Uber announced on February 27, 2015, that current and former drivers may have had their personal information exposed in a data breach.
The ridesharing service believes an unauthorized third party infiltrated their systems on May 13, 2014 and stole the names and driver’s license numbers of 50,000 Uber drivers. While the data breach only impacted a small percentage of drivers, the breach was nationwide.
Uber has since patched the security vulnerability, but there is much cause for concern.
Because every license number is unique to an individual, the number is tied to an abundance of personal information. While the number alone is unlikely to be used to commit fraud or identity theft, if it is paired with additional information exposed in another breach (such as Target, Home Depot, or Anthem) the criminal would have a “complete identity theft kit” and could have free range over your finances, criminal and medical records.
Information from breaches is commonly shared and sold on online black markets, so combining bits and pieces of someone’s information is plausible and, in theory, relatively easy.
It is important to note that this is not Uber’s first bout with privacy concerns. In late 2014, Uber was severely criticized for tracking the whereabouts of riders without their permission. It will be interesting to see how seriously the company handles their data breach.
What should you do?
If you think you may have been affected by the Uber data breach, you should contact your local motor vehicle administration office and obtain a new driver’s license. Your new license will come with a new number to prevent identity theft. Some states might flag your compromised driver’s license number to alert law enforcement officials of fraud if they were to encounter an impostor falsely presenting your driver’s license number. This is a vital step toward ensuring that your record is not intermingled with an identity thief’s record.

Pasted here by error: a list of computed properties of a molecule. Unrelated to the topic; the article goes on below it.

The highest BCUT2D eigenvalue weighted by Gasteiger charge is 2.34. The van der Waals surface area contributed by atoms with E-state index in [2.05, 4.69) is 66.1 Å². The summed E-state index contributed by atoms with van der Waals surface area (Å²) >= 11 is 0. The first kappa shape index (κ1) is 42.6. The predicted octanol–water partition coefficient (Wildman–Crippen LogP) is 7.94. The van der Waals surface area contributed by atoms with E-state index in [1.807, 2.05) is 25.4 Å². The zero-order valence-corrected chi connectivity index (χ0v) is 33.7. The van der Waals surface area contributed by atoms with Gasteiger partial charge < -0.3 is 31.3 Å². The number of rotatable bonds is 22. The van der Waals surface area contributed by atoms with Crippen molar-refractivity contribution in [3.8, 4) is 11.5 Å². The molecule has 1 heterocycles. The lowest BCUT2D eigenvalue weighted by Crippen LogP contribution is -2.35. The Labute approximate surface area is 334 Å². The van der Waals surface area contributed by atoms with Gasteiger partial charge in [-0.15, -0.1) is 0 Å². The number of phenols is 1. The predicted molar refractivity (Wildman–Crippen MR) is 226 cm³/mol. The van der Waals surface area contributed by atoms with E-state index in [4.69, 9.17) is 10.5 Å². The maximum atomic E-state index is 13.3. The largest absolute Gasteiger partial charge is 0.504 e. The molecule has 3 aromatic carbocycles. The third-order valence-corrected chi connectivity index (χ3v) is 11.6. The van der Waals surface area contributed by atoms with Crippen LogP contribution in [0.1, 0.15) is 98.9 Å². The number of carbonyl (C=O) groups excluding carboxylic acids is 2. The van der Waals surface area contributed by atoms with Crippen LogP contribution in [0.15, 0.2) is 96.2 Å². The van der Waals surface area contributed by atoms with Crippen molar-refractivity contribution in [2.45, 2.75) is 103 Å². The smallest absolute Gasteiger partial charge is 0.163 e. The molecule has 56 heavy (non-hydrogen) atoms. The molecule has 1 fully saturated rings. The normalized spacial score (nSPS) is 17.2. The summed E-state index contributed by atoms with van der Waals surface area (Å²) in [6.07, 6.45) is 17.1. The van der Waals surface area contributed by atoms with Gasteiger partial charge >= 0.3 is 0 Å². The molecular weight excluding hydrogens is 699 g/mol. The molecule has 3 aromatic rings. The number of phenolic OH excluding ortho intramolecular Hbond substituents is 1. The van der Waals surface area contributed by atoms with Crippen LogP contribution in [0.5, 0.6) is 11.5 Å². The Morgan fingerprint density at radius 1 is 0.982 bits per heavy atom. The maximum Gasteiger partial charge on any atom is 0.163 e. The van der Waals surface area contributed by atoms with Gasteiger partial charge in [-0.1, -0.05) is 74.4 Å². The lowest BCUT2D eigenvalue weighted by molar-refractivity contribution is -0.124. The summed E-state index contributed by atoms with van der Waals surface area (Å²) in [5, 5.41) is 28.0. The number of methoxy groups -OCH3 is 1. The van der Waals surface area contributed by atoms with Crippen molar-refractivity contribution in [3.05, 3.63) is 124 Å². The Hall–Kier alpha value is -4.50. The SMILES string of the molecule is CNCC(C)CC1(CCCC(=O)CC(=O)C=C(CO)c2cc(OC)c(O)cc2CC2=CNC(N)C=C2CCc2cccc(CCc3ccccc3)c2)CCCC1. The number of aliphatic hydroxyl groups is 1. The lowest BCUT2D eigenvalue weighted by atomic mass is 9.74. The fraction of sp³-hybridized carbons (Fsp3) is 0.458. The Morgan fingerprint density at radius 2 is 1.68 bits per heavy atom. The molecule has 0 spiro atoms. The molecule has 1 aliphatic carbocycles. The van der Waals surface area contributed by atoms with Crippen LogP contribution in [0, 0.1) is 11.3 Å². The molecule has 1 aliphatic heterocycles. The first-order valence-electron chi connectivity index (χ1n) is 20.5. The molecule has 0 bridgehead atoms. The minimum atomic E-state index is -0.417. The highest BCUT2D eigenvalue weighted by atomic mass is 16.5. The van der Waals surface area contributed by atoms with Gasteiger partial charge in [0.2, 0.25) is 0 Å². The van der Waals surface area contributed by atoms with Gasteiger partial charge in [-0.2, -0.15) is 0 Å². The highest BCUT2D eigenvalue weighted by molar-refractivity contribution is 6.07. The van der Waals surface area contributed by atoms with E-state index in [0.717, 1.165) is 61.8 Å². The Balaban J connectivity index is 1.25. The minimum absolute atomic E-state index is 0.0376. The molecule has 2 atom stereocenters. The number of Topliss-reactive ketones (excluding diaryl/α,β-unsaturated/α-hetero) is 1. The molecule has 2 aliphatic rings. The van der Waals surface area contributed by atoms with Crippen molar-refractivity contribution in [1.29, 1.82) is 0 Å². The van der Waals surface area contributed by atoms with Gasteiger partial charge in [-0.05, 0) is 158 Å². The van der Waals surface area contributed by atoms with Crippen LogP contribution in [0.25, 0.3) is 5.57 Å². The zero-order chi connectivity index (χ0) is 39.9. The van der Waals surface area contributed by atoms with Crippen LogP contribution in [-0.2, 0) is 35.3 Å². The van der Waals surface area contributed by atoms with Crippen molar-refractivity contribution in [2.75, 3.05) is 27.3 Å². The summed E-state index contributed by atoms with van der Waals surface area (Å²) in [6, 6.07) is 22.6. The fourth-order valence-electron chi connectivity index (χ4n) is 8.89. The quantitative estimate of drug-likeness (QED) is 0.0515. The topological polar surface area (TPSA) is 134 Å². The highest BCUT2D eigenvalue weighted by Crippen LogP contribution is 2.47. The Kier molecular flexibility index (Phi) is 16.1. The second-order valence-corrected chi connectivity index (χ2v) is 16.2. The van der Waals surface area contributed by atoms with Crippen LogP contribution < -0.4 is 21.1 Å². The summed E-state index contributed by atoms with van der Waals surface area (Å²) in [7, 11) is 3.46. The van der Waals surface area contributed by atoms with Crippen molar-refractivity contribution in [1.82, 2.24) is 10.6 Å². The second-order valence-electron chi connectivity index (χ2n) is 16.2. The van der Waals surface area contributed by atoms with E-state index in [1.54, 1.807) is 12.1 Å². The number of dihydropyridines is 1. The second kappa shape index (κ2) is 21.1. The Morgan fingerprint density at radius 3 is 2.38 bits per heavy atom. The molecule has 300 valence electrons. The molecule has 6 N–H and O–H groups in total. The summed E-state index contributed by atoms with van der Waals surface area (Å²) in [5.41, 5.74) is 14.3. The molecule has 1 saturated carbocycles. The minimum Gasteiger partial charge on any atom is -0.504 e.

Impacted drivers should also pull their credit report and look for unfamiliar accounts or lines of credit in their name. It is also important to monitor your credit score for inexplicable changes that might signal identity theft.
Uber is providing impacted drivers with one year of free credit monitoring services and will be filing a “John Doe” lawsuit so they can more effectively gather breach-related information in order to determine the responsible third-party.
The views and opinions expressed in this article are those of EZShield Inc. alone and do not necessarily reflect the opinions of any other person or entity, including specifically any person or entity affiliated with the distribution or display of this content.